Invasion Of The Body Snatchers Film Analysis

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Society and culture have a large impact on film. This can be seen most clearly in Science Fiction and Horror Films. Films are often based on real-life events, or in some cases, fears. Two examples of this are Invasion of the Body Snatchers and Texas Chainsaw Massacre. The Cold War and fear of the spread of Communism led to the creation of films such as Invasion of the Body Snatchers. Psycho and Texas Chainsaw Massacre were both based on the crimes of Ed Gein. Some common themes in these films are paranoia, apocalyptic thinking, and family values. Films from 1950-1980 can now be seen through a historical lens that shows what 20th century Americans were truly scared of.
The main difference between horror and other genres, such as fantasy
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(Aquila, pg. 132). Cold War America held a common belief that the United States must always be alert to defend against the spread of Communism. This belief is reinforced when the pod people in Invasion of the Body Snatchers are able to “infiltrate the town while innocent victims sleep” (Aquila, pg. 134). Many plot elements in Invasion of the Body Snatchers are metaphors for the fear of the spread of communism. The aliens in this film are “emotionless, soulless creatures who are intent on destroying the American way of life” and advocate a group mentality, similar to the way Communists were portrayed (Aquila, pg. 134). Because of the fear of Communist spies, “the idea that Americans could be victimized by agents acting in secret was widely feared at the time and appeared as a subtext in many movies from the era” (Aquila, pg. …show more content…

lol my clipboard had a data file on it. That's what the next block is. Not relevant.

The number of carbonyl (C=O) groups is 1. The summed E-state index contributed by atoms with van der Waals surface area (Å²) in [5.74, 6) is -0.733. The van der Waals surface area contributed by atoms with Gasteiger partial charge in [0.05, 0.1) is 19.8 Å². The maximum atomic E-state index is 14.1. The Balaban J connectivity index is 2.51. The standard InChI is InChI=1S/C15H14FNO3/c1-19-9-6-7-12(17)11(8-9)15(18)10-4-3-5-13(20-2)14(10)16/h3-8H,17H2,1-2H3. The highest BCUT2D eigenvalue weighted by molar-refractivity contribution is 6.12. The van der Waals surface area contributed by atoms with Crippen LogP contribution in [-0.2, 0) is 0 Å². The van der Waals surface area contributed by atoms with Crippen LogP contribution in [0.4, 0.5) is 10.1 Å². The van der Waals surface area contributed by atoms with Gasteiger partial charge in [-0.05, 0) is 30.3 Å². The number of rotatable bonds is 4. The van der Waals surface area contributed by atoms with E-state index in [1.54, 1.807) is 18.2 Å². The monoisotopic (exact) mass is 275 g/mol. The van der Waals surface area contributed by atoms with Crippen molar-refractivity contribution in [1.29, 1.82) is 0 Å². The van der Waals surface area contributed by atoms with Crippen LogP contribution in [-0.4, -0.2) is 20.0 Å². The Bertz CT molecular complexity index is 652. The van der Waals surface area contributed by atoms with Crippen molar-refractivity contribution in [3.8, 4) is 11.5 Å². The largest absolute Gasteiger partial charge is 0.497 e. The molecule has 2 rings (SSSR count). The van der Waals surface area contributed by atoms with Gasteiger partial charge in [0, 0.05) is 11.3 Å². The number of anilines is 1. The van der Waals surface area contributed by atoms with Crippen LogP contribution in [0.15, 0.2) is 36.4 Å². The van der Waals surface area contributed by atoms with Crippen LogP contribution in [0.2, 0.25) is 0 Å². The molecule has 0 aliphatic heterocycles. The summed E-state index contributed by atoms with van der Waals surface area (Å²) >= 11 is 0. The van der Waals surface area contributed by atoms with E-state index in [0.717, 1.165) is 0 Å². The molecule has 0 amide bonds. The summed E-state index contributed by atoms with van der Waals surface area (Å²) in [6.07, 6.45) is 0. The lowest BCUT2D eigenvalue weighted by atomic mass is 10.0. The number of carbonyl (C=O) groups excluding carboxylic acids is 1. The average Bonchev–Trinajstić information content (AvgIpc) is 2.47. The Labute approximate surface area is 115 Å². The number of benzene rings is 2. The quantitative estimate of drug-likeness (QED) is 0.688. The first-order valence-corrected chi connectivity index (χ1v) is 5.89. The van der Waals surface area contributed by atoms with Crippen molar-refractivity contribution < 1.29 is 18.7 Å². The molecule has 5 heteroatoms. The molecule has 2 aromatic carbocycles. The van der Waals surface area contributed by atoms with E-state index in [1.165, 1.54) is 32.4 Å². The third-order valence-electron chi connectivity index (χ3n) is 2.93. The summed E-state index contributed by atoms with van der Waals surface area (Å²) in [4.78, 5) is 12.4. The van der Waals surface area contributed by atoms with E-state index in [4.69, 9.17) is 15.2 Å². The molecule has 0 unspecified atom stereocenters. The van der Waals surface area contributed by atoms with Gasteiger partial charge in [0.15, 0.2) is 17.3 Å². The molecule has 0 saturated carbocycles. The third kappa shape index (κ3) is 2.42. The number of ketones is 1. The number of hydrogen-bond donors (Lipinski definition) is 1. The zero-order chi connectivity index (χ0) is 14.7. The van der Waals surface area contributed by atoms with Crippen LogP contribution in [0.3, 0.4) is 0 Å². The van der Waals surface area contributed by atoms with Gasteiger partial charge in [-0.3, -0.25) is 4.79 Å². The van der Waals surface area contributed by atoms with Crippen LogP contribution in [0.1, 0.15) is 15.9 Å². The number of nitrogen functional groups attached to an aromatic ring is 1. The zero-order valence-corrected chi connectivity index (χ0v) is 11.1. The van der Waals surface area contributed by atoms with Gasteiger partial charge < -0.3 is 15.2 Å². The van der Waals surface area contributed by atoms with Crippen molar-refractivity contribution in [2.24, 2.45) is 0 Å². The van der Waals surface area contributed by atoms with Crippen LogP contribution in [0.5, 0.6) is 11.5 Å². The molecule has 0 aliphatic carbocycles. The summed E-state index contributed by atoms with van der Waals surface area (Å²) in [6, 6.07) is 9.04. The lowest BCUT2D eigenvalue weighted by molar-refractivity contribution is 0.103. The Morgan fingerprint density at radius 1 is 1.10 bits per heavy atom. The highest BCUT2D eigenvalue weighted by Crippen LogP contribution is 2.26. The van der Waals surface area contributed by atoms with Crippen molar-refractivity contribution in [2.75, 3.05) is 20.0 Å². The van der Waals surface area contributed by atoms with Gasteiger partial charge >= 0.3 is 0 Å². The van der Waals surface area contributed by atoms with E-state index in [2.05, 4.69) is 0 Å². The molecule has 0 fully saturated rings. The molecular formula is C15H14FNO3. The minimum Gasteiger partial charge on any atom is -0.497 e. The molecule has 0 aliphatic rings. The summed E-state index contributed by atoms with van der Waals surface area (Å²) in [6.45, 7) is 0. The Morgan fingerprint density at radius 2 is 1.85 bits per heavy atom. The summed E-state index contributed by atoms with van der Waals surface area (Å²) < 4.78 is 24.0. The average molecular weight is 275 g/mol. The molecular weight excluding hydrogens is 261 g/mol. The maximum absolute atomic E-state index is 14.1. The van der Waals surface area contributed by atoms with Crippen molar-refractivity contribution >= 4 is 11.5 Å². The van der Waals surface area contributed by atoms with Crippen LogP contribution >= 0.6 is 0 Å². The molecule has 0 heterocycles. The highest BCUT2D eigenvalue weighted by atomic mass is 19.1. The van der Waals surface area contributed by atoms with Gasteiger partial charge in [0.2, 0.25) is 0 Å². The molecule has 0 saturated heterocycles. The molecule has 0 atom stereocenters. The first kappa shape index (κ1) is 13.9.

109). Examples of this are shown in Rosemary’s Baby and The Exorcist. “The notion of the family as a space of security, first broken down in Psycho, was now fully dismantled and whatever illusions of safety had been fostered for the young were fully dispelled. Young people were both fully dangerous and eminently endangered” (Phillips, pg. 121). It is possible that this fear came from “the rebellious nature of the children of the sixties and an underlying concern that the next generation might wreak even more cultural destruction” (Phillips, pg. 110). Phillips states that the characters in The Texas Chainsaw Massacre are “remnants of the fragmented flower children” (Phillips, pg.

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